Blake Little’s work—much like Blake Little the man—doesn’t need to make a lot of noise to be noticed. At their best, Little’s portraits capture the precise moment the well-known subject is communicating a hushed inner message. And, similarly, at his most relaxed, the photographer himself observes a lot more than he speaks (a genuine rarity in me-me-me Hollywood) and Little’s strength of character—and wicked sense of humor—reveals itself over time, again, exactly like his beautiful work.
This personal/professional symmetry goes largely unnoticed by both the casual observer of Little’s photographs and Little’s acquaintances. But those of us who have known and worked with the Seattle native for decades have been enriched as artistic colleagues by his wondrous skill with a camera and embraced by the power of his loyalty as a friend. It’s a good place to be.
The roster of A-listers Blake Little has photographed is staggering—Tom Cruise, Glenn Close, Samuel L. Jackson, Jane Fonda, Gwyneth Paltrow, Mike Myers, Julianne Moore, Christopher Meloni, Valerie Harper, Steve Carell, Jack Black and on and on—but it’s the images I’ve commissioned Blake Little to shoot over two decades for the magazines I’ve edited highlights best the photographer’s true mastery. Little has memorably shot numerous celebs for me including Alicia Silverstone, Eduardo Verástegui, Aaron Eckhart, Andy Garcia, Judith Light, James Marsters, Karina Smirnoff, Sonia Braga and dozens more. In fact, Little’s gorgeous portrait of Braga—Brazil’s answer to Sophia Loren—proudly hangs in my home.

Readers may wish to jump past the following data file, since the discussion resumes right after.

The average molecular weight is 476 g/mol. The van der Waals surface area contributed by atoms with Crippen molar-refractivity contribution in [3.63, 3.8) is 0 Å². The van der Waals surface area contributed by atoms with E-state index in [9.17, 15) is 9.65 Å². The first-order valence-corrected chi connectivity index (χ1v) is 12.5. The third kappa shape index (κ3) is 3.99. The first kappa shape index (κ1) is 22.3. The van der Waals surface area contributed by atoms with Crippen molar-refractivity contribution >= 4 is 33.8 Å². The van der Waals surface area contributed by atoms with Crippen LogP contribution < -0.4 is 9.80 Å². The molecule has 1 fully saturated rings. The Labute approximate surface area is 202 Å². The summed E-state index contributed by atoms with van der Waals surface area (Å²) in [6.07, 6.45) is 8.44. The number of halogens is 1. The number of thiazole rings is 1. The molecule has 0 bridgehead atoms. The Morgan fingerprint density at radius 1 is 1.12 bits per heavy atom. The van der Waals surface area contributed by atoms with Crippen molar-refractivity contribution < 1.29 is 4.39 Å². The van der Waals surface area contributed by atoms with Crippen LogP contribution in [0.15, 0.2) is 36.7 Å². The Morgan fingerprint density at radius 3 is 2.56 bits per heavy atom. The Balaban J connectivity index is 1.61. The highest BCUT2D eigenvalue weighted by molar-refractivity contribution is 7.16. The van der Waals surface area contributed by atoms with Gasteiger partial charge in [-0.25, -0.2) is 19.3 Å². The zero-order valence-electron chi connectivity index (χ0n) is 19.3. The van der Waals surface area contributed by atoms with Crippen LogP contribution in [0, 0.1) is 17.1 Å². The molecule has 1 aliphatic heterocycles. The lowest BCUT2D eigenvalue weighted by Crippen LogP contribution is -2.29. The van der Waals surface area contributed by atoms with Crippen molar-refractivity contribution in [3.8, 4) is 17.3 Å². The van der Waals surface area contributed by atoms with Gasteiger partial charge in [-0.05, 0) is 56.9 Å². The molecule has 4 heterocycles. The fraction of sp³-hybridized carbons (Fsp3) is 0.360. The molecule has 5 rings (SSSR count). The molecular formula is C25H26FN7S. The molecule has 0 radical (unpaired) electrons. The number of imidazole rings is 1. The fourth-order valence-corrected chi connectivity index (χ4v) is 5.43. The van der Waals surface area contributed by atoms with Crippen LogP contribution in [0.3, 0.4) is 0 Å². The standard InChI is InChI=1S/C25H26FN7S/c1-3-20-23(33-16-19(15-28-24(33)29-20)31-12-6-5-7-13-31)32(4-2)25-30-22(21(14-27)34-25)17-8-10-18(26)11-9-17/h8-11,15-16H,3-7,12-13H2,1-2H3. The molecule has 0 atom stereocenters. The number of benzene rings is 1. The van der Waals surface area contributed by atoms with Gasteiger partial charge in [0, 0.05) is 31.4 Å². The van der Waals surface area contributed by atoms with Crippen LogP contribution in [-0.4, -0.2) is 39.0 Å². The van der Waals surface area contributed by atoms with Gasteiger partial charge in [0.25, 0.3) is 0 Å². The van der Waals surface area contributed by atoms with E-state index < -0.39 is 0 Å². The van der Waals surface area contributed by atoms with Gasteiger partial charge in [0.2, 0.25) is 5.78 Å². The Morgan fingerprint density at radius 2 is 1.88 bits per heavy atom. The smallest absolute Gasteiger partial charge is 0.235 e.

Beyond his passion for celebrity imagery, Little is also an accomplished artist whose work has been exhibited in New York City, Seattle, Los Angeles and Japan and has also authored several books Dichotomy (1997), The Company Of Men (2011) and Manifest (2013). Little’s work was recently exhibited at the prestigious Eiteljorg Museum in downtown Indianapolis.
In many ways, Blake Little is the biggest open secret in Hollywood when the need arises for a singular, memorable photographic image that will resonate into the subconscious and live in the pop cultural ether and that’s why so many magazines and movie studios have Little’s number on speed dial. What Little delivers with his celebrity portraits time and again is haunting artistry in a world of mass produced consumption. The photographs are rich in subtext and exude an intoxicating nuance—much like the photographer himself.
Blake, tell me, what was your earliest memory of viewing a situation “photographically?”
When I was in my first semester of college, I was taking photographs in a local park. There was a old concrete box gun bunker at the top of a small hill. The hill was perfectly covered with tall wild green grass. I was setting up a shot of the scene with my 4” x 5” camera when a boy walked by with his dog. I asked the boy to run to the top of the hill with his dog. I only shot two pictures. Later that year the photo won second place in The Seattle Post newspaper photo contest.
This was one of my first photographs where I directed the photograph. Creating and directing the photo with my subjects soon became my preferred way to work.
How does your life infuse your work?
I have always been an observer. Photography is the center point of my life. Everything I do and experience has a profound influence on all of my photographic work.
How different is your approach when shooting a celebrity for a magazine cover versus shooting a “real person” for one of your art books?
I work with the same basic process regardless if the person is famous or not. I always have a plan and some firm ideas of how I want to photograph my subject. I research details and facts about my subject and use these elements in some way in the photograph. When shooting celebrities, we’re always working with a crew—hair, makeup and wardrobe. It’s a team effort. Celebrities are familiar with the process of having their pictures taken and this usually makes it easy once you establish a trust. With so-called real people, it can be much simpler and I often work alone. It can be a great way to work. There’s a wonderful intimacy about photographing someone all alone.